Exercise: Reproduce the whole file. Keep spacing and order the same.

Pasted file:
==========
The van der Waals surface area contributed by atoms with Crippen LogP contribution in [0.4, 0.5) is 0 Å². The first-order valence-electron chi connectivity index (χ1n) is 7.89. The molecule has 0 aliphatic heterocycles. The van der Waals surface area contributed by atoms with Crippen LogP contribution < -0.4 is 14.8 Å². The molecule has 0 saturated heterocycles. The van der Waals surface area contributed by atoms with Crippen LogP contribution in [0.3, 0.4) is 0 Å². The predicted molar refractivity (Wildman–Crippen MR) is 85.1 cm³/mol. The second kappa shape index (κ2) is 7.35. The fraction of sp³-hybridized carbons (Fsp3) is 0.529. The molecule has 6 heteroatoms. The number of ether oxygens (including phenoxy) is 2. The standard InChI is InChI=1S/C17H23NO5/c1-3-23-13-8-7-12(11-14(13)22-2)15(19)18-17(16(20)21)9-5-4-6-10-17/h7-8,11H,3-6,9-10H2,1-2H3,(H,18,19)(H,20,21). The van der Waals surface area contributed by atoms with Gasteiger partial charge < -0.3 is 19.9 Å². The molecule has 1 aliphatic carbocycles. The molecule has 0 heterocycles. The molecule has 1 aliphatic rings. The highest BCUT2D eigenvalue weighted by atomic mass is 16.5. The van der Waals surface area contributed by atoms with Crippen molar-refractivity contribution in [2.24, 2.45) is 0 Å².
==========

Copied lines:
The van der Waals surface area contributed by atoms with Crippen LogP contribution in [0.4, 0.5) is 0 Å². The first-order valence-electron chi connectivity index (χ1n) is 7.89. The molecule has 0 aliphatic heterocycles. The van der Waals surface area contributed by atoms with Crippen LogP contribution < -0.4 is 14.8 Å². The molecule has 0 saturated heterocycles. The van der Waals surface area contributed by atoms with Crippen LogP contribution in [0.3, 0.4) is 0 Å². The predicted molar refractivity (Wildman–Crippen MR) is 85.1 cm³/mol. The second kappa shape index (κ2) is 7.35. The fraction of sp³-hybridized carbons (Fsp3) is 0.529. The molecule has 6 heteroatoms. The number of ether oxygens (including phenoxy) is 2. The standard InChI is InChI=1S/C17H23NO5/c1-3-23-13-8-7-12(11-14(13)22-2)15(19)18-17(16(20)21)9-5-4-6-10-17/h7-8,11H,3-6,9-10H2,1-2H3,(H,18,19)(H,20,21). The van der Waals surface area contributed by atoms with Gasteiger partial charge < -0.3 is 19.9 Å². The molecule has 1 aliphatic carbocycles. The molecule has 0 heterocycles. The molecule has 1 aliphatic rings. The highest BCUT2D eigenvalue weighted by atomic mass is 16.5. The van der Waals surface area contributed by atoms with Crippen molar-refractivity contribution in [2.24, 2.45) is 0 Å².